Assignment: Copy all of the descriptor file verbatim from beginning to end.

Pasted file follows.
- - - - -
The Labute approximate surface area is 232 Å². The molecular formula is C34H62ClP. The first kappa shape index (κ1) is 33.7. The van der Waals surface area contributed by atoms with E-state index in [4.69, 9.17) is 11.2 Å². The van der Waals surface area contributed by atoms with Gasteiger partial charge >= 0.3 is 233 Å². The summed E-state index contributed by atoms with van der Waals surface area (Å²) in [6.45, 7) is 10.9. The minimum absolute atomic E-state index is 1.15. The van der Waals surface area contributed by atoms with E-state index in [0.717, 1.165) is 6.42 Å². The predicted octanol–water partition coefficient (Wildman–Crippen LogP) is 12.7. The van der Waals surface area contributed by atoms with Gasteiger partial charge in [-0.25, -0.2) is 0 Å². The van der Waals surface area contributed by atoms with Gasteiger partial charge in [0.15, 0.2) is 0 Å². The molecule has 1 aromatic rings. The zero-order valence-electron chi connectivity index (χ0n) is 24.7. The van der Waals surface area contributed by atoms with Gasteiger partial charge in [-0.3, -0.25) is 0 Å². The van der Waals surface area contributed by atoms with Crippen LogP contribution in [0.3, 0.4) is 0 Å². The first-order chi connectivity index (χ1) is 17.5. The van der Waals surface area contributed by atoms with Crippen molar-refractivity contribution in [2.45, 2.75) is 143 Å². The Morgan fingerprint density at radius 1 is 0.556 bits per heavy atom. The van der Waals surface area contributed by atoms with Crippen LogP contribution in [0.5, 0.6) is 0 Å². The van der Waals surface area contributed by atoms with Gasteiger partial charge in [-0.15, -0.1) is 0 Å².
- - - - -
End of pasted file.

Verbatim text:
The Labute approximate surface area is 232 Å². The molecular formula is C34H62ClP. The first kappa shape index (κ1) is 33.7. The van der Waals surface area contributed by atoms with E-state index in [4.69, 9.17) is 11.2 Å². The van der Waals surface area contributed by atoms with Gasteiger partial charge >= 0.3 is 233 Å². The summed E-state index contributed by atoms with van der Waals surface area (Å²) in [6.45, 7) is 10.9. The minimum absolute atomic E-state index is 1.15. The van der Waals surface area contributed by atoms with E-state index in [0.717, 1.165) is 6.42 Å². The predicted octanol–water partition coefficient (Wildman–Crippen LogP) is 12.7. The van der Waals surface area contributed by atoms with Gasteiger partial charge in [-0.25, -0.2) is 0 Å². The van der Waals surface area contributed by atoms with Gasteiger partial charge in [0.15, 0.2) is 0 Å². The molecule has 1 aromatic rings. The zero-order valence-electron chi connectivity index (χ0n) is 24.7. The van der Waals surface area contributed by atoms with Gasteiger partial charge in [-0.3, -0.25) is 0 Å². The van der Waals surface area contributed by atoms with Crippen LogP contribution in [0.3, 0.4) is 0 Å². The first-order chi connectivity index (χ1) is 17.5. The van der Waals surface area contributed by atoms with Crippen molar-refractivity contribution in [2.45, 2.75) is 143 Å². The Morgan fingerprint density at radius 1 is 0.556 bits per heavy atom. The van der Waals surface area contributed by atoms with Crippen LogP contribution in [0.5, 0.6) is 0 Å². The van der Waals surface area contributed by atoms with Gasteiger partial charge in [-0.15, -0.1) is 0 Å².